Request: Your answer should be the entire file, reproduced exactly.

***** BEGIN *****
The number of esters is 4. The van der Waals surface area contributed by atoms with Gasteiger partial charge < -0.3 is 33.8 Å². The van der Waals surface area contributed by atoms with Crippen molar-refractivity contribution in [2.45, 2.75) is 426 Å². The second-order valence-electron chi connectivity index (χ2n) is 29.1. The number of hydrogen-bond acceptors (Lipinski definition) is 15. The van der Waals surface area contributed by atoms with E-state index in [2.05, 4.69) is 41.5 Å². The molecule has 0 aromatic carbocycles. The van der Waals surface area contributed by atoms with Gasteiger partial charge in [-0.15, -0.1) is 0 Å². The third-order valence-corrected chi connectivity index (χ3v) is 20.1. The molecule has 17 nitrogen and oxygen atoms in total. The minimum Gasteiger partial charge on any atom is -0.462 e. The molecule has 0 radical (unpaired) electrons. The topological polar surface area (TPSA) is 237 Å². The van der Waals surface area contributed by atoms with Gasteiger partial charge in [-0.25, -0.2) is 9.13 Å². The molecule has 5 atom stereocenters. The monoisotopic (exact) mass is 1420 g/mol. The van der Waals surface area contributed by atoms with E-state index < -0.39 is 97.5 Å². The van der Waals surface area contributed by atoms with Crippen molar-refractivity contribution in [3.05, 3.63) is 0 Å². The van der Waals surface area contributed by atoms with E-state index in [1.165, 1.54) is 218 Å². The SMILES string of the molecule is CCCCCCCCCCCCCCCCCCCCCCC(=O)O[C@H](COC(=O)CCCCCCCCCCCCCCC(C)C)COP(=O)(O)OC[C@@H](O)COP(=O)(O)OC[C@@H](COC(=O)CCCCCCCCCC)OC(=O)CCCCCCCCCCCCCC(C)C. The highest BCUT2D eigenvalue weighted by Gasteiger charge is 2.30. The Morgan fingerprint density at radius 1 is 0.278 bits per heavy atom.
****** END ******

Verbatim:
The number of esters is 4. The van der Waals surface area contributed by atoms with Gasteiger partial charge < -0.3 is 33.8 Å². The van der Waals surface area contributed by atoms with Crippen molar-refractivity contribution in [2.45, 2.75) is 426 Å². The second-order valence-electron chi connectivity index (χ2n) is 29.1. The number of hydrogen-bond acceptors (Lipinski definition) is 15. The van der Waals surface area contributed by atoms with E-state index in [2.05, 4.69) is 41.5 Å². The molecule has 0 aromatic carbocycles. The van der Waals surface area contributed by atoms with Gasteiger partial charge in [-0.15, -0.1) is 0 Å². The third-order valence-corrected chi connectivity index (χ3v) is 20.1. The molecule has 17 nitrogen and oxygen atoms in total. The minimum Gasteiger partial charge on any atom is -0.462 e. The molecule has 0 radical (unpaired) electrons. The topological polar surface area (TPSA) is 237 Å². The van der Waals surface area contributed by atoms with Gasteiger partial charge in [-0.25, -0.2) is 9.13 Å². The molecule has 5 atom stereocenters. The monoisotopic (exact) mass is 1420 g/mol. The van der Waals surface area contributed by atoms with E-state index < -0.39 is 97.5 Å². The van der Waals surface area contributed by atoms with Crippen molar-refractivity contribution in [3.05, 3.63) is 0 Å². The van der Waals surface area contributed by atoms with E-state index in [1.165, 1.54) is 218 Å². The SMILES string of the molecule is CCCCCCCCCCCCCCCCCCCCCCC(=O)O[C@H](COC(=O)CCCCCCCCCCCCCCC(C)C)COP(=O)(O)OC[C@@H](O)COP(=O)(O)OC[C@@H](COC(=O)CCCCCCCCCC)OC(=O)CCCCCCCCCCCCCC(C)C. The highest BCUT2D eigenvalue weighted by Gasteiger charge is 2.30. The Morgan fingerprint density at radius 1 is 0.278 bits per heavy atom.